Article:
Thirdly, unlike France and other European countries, China wants both the Israeli and Palestinian sides to negotiate a peace agreement rather than to internationalize the issue at the UN due to potential blowback on Xinjiang.

According to former US National Defense University fellow Martin Wayne, he argued in his book China’s War on Terrorism (2008) that Beijing does not want to “internationalize” Xinjiang’s problems for fear that it may become a Kosovo where international forces intervene to assert human rights norms. Indeed in 2009 when Turkey’s Erdogan tried to internationalize Beijing’s crackdown in Xinjiang by referring it to the UN, China blocked it.

Finally, Islamists deem Chinese and Israeli land as occupied Muslim territories. Martin Wayne disclosed that in the 1980s when US was arming the Afghan Mujahideen against the Soviets, in one meeting in Peshawar, Pakistan, an American diplomat met with military coordinators of the seven main Afghan resistance parties.

According to a CIA counter-terror official, “the drapes were opened to reveal a wall-to-wall map. All of Afghanistan and bits of Iran and Pakistan were on the map; all three countries were labeled appropriately. Across the top of the map ran a swath of what was then Soviet Central Asia and China’s Xinjiang Province. Neither was labeled that way, however. Instead, the area was boldly labeled “TEMPORARILY OCCUPIED MUSLIM TERRITORY.”

In addition to sharing threats of terrorism with the region, China also has shared interests in maintaining regional stability and security.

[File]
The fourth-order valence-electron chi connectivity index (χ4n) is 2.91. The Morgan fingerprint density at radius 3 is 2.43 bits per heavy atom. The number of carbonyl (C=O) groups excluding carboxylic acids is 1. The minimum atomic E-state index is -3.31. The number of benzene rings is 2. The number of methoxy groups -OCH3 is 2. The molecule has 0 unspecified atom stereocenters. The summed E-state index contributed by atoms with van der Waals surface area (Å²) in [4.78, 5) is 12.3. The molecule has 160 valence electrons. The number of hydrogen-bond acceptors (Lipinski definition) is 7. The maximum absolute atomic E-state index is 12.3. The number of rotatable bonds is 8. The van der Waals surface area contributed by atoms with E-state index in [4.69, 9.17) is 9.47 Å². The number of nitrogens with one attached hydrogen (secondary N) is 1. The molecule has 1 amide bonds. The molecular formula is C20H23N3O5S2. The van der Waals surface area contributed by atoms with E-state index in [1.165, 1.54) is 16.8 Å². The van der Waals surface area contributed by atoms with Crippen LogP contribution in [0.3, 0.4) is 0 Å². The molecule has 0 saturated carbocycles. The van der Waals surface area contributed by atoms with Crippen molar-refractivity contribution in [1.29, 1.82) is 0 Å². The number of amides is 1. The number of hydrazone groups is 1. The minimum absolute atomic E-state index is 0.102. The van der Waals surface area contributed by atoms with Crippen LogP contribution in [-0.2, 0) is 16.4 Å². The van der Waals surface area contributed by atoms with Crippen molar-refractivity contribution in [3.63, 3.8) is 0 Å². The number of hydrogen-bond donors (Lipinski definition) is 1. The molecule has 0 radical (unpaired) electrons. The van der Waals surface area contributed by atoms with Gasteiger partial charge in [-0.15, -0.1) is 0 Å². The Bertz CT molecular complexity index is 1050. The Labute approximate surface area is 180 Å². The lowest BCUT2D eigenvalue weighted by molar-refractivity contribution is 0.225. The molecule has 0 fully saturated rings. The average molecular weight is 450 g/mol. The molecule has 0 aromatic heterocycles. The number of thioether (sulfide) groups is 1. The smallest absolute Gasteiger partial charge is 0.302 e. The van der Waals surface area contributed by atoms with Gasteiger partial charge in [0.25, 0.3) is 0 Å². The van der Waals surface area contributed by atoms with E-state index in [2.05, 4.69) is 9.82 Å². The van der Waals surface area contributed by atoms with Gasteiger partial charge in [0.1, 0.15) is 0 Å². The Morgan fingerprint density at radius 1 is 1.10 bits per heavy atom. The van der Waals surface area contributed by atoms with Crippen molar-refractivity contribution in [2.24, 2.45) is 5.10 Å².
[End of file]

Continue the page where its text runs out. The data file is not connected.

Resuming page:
China a growing investor in mideast economy

While US no longer needs energy from the Middle East, China is increasing its energy demand and also rapidly pouring investments into the region as well as negotiating free trade agreements (FTAs) with the GCC and Israel.

Last year, for the first time, Israel’s imports from China exceeded that of the US. Statistics released this week by Israel’s Central Bureau of Statistics showed that Israel imported $8.1 billion in goods and services from China in 2014, compared to $7.4 billion in from the US during the year.

Moreover, Israel is a key node in China’s Silk Road Economic Belt and an alternative trade route to the Suez Canal via the Med-Red rail. Not only is China investing in infrastructure projects such as seaports and railways, it is also investing in Israeli technologies.

Thus China has direct economic stakes in maintaining stability in Israel and Palestinian territories. Beijing is also well placed to help develop the Palestinian economy, unmatched in its ability to inject immense sums of aid and investment into unstable regions such as Africa and elsewhere, with Chinese companies less risk averse than western counterparts in conflict zones.

Perhaps, the time has come for US and EU to move over, and make room for the new shareholder in the Mideast peace process. And once ISIS and radical Islam are in retreat,  that would be the right time for the great powers to resume the peace talks.

About the Author
Dr. Christina Lin is a US-based foreign policy analyst specializing in China-Mediterranean relations. She has extensive US government experience working on national security issues and was a CBRN (chemical, biological, radiological, nuclear) research consultant for Jane's Information Group.